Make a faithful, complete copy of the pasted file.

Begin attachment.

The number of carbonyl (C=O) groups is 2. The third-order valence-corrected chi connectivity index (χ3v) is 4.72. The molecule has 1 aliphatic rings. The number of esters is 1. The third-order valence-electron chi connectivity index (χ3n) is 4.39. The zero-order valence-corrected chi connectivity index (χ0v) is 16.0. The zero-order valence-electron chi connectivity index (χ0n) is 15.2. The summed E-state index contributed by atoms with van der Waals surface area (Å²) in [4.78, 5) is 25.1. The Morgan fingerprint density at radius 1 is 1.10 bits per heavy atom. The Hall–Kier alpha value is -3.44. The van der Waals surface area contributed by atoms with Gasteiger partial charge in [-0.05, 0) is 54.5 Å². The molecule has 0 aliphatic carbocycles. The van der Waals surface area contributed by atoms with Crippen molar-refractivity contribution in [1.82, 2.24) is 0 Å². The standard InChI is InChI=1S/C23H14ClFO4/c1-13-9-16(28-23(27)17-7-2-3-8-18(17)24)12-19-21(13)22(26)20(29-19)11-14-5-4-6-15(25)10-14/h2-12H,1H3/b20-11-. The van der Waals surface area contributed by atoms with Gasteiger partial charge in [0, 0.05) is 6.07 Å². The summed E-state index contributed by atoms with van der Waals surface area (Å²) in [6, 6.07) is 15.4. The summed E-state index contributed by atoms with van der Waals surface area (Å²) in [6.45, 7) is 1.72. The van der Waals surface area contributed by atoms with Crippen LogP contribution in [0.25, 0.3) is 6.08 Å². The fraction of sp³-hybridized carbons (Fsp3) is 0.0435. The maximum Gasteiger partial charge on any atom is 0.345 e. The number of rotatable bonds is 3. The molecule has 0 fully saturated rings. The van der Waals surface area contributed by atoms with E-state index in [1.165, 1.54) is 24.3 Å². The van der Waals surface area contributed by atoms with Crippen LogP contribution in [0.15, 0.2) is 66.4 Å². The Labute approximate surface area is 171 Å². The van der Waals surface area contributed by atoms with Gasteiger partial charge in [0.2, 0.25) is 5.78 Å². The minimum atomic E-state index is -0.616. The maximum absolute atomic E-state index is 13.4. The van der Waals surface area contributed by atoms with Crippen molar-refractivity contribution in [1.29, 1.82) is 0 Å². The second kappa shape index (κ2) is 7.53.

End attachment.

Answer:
The number of carbonyl (C=O) groups is 2. The third-order valence-corrected chi connectivity index (χ3v) is 4.72. The molecule has 1 aliphatic rings. The number of esters is 1. The third-order valence-electron chi connectivity index (χ3n) is 4.39. The zero-order valence-corrected chi connectivity index (χ0v) is 16.0. The zero-order valence-electron chi connectivity index (χ0n) is 15.2. The summed E-state index contributed by atoms with van der Waals surface area (Å²) in [4.78, 5) is 25.1. The Morgan fingerprint density at radius 1 is 1.10 bits per heavy atom. The Hall–Kier alpha value is -3.44. The van der Waals surface area contributed by atoms with Gasteiger partial charge in [-0.05, 0) is 54.5 Å². The molecule has 0 aliphatic carbocycles. The van der Waals surface area contributed by atoms with Crippen molar-refractivity contribution in [1.82, 2.24) is 0 Å². The standard InChI is InChI=1S/C23H14ClFO4/c1-13-9-16(28-23(27)17-7-2-3-8-18(17)24)12-19-21(13)22(26)20(29-19)11-14-5-4-6-15(25)10-14/h2-12H,1H3/b20-11-. The van der Waals surface area contributed by atoms with Gasteiger partial charge in [0, 0.05) is 6.07 Å². The summed E-state index contributed by atoms with van der Waals surface area (Å²) in [6, 6.07) is 15.4. The summed E-state index contributed by atoms with van der Waals surface area (Å²) in [6.45, 7) is 1.72. The van der Waals surface area contributed by atoms with Crippen LogP contribution in [0.25, 0.3) is 6.08 Å². The fraction of sp³-hybridized carbons (Fsp3) is 0.0435. The maximum Gasteiger partial charge on any atom is 0.345 e. The number of rotatable bonds is 3. The molecule has 0 fully saturated rings. The van der Waals surface area contributed by atoms with E-state index in [1.165, 1.54) is 24.3 Å². The van der Waals surface area contributed by atoms with Crippen LogP contribution in [0.15, 0.2) is 66.4 Å². The Labute approximate surface area is 171 Å². The van der Waals surface area contributed by atoms with Gasteiger partial charge in [0.2, 0.25) is 5.78 Å². The minimum atomic E-state index is -0.616. The maximum absolute atomic E-state index is 13.4. The van der Waals surface area contributed by atoms with Crippen molar-refractivity contribution in [1.29, 1.82) is 0 Å². The second kappa shape index (κ2) is 7.53.